Causes ’gpm’ to act as a repeater: any mouse data received while in graphic mode will be produced on the fifo ’/dev/gpmdata’ in protocol name, given as an optional argument (no space in between !). In principle, you can use the same names as for the ’-t’ option, although repeating into some protocols may not be implemented for a while. In addition, you can specify ’raw’ as the name, to repeat the mouse data byte by byte, without any protocol translation. If name is omitted, it defaults to ’msc’. Using gpm in repeater mode, you can configure the X server to use its fifo as a mouse device. This option is useful for bus-mouse owners to override the single-open limitation. It is also an easy way to manage those stupid dual-mode mice which force you to keep the middle button down while changing video mode. The option is forced on by the ’-M’ option.
Set the sample rate for the mouse device.
Enable special-command processing, and optionally specify custom commands as a colon-separated list. See above for a detailed description of special commands.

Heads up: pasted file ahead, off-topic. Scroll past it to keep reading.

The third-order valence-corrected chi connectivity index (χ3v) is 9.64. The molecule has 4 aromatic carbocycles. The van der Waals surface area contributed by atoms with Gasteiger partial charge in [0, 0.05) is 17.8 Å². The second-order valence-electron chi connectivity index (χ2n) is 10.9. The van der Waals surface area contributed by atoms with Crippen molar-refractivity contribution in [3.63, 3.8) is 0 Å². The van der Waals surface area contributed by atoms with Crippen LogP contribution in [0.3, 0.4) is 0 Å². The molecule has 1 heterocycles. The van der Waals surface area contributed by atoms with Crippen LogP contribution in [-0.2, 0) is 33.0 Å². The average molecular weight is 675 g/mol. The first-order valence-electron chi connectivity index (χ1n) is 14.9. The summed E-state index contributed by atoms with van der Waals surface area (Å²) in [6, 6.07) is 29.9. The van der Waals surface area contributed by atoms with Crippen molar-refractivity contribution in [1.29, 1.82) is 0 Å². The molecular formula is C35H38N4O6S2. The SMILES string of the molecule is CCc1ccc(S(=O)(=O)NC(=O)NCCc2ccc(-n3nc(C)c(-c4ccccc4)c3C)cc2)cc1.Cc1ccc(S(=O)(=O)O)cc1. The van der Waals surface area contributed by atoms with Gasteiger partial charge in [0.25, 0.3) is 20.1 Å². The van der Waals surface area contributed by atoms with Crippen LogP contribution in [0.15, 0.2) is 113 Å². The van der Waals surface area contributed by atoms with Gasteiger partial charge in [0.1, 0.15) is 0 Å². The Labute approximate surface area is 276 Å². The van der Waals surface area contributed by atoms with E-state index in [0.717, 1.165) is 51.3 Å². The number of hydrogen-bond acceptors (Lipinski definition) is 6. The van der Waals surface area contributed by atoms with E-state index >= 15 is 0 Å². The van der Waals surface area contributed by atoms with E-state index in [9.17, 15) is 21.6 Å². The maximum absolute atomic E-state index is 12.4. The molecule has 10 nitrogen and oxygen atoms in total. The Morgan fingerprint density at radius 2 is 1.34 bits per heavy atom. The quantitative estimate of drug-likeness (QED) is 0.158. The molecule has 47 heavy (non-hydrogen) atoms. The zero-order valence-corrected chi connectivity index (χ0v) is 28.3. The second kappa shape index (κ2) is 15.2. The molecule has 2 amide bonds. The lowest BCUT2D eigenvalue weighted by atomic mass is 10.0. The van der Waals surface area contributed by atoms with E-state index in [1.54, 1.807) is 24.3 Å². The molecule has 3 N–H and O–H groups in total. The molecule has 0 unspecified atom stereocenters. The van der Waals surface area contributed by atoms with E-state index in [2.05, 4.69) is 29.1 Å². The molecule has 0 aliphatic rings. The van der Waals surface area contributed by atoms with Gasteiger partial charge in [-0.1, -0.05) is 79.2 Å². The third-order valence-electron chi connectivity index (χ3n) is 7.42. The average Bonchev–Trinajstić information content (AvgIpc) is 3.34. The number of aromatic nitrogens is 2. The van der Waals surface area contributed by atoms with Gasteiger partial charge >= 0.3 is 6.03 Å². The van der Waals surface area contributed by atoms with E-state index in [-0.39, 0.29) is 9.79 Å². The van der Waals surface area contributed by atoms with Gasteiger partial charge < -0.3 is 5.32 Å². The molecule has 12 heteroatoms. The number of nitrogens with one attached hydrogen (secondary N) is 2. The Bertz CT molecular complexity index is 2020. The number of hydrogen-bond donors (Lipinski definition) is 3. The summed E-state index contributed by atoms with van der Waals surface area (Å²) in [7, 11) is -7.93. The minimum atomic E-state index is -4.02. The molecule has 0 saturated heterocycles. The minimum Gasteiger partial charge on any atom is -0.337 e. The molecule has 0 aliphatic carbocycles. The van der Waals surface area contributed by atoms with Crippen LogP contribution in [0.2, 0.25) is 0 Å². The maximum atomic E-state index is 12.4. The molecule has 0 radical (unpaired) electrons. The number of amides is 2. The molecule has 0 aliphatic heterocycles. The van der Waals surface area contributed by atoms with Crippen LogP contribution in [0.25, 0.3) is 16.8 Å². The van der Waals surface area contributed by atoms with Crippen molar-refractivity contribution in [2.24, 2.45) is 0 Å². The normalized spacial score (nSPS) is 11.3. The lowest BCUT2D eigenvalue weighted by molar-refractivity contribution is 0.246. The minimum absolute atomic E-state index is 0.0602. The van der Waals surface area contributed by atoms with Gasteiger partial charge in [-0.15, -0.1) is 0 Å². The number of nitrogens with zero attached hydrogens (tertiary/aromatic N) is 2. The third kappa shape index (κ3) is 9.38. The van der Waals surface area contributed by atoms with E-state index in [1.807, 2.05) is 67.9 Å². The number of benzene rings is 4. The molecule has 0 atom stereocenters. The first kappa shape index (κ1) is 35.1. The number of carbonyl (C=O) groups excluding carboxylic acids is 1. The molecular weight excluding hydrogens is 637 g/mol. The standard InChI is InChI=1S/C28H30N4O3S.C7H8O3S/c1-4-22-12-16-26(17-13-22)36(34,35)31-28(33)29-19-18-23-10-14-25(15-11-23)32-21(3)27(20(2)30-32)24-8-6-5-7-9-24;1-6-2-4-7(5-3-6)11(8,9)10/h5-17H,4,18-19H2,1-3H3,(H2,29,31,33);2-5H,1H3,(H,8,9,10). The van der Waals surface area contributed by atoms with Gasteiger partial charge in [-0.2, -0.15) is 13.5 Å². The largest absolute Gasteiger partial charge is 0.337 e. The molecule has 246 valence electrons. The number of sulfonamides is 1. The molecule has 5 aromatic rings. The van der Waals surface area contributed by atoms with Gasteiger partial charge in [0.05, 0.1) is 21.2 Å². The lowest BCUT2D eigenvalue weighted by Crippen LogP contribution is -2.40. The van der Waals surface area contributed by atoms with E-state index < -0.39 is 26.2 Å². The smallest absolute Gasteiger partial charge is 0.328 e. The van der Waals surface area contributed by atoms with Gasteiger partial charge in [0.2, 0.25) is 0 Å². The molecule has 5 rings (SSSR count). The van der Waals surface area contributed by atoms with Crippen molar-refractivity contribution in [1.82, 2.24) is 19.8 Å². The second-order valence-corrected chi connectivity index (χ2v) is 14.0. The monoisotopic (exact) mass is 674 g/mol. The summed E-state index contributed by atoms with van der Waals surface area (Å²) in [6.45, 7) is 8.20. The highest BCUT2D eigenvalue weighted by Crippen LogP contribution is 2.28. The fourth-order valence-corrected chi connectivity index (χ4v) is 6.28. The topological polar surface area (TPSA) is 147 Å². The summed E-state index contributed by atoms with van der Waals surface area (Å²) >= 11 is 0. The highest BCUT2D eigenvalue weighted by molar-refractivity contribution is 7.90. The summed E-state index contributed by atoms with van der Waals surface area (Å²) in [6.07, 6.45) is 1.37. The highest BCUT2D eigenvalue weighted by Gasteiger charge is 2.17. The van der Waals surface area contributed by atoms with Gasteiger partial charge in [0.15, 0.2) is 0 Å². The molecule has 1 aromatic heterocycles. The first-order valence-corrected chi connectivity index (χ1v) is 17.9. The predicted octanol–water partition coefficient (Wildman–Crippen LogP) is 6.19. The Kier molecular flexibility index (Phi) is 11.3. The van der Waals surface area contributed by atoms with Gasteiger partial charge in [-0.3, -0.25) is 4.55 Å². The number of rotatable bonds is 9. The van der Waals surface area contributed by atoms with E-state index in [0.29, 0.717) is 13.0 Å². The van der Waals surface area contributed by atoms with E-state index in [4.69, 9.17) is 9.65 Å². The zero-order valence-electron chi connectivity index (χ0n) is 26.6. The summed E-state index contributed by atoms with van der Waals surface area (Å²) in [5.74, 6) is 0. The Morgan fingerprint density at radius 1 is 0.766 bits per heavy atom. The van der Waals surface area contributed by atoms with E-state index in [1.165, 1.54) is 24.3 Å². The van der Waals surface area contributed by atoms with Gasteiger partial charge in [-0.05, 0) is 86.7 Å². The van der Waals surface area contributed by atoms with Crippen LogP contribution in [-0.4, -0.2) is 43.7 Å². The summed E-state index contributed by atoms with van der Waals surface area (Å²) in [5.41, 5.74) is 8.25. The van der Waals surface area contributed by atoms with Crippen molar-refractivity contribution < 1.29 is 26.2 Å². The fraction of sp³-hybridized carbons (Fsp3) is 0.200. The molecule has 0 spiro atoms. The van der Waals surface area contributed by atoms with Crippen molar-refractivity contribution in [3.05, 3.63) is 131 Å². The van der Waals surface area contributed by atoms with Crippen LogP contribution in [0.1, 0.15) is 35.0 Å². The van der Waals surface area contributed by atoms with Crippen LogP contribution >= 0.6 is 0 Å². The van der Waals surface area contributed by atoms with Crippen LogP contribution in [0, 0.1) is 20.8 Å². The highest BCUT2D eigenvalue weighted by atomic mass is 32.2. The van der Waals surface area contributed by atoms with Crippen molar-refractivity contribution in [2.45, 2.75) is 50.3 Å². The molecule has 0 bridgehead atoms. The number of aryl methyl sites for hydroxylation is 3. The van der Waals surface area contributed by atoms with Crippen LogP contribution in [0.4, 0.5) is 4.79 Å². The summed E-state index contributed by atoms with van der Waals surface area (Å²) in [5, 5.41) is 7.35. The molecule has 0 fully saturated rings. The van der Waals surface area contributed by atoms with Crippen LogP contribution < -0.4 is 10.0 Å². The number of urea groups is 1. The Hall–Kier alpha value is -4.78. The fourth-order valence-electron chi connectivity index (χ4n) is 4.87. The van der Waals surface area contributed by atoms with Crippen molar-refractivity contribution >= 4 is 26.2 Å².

Set the mouse type. Use ’-t help’ to get a list of allowable types. Use -t after you selected the mouse device with -m.
Print version information and exit.
Force two buttons. This means that the middle button, if any, will be taken as it was the right one.
Force three buttons. By default the mouse is considered to be a 2-buttons one, until the middle button is pressed. If three buttons are there, the right one is used to extend the selection, and the middle one is used to paste it. Beware: if you use the ’-3’ option with a 2-buttons mouse, you won’t be able to paste the selection.
To select text press the left mouse button and drag the mouse. To paste text in the same or another console, press the middle button. The right button is used to extend the selection, like in ’xterm’.
Two-button mice use the right button to paste text.
Double and triple clicks select whole word and whole lines. Use of the ’-p’ option is recommended for best visual feedback.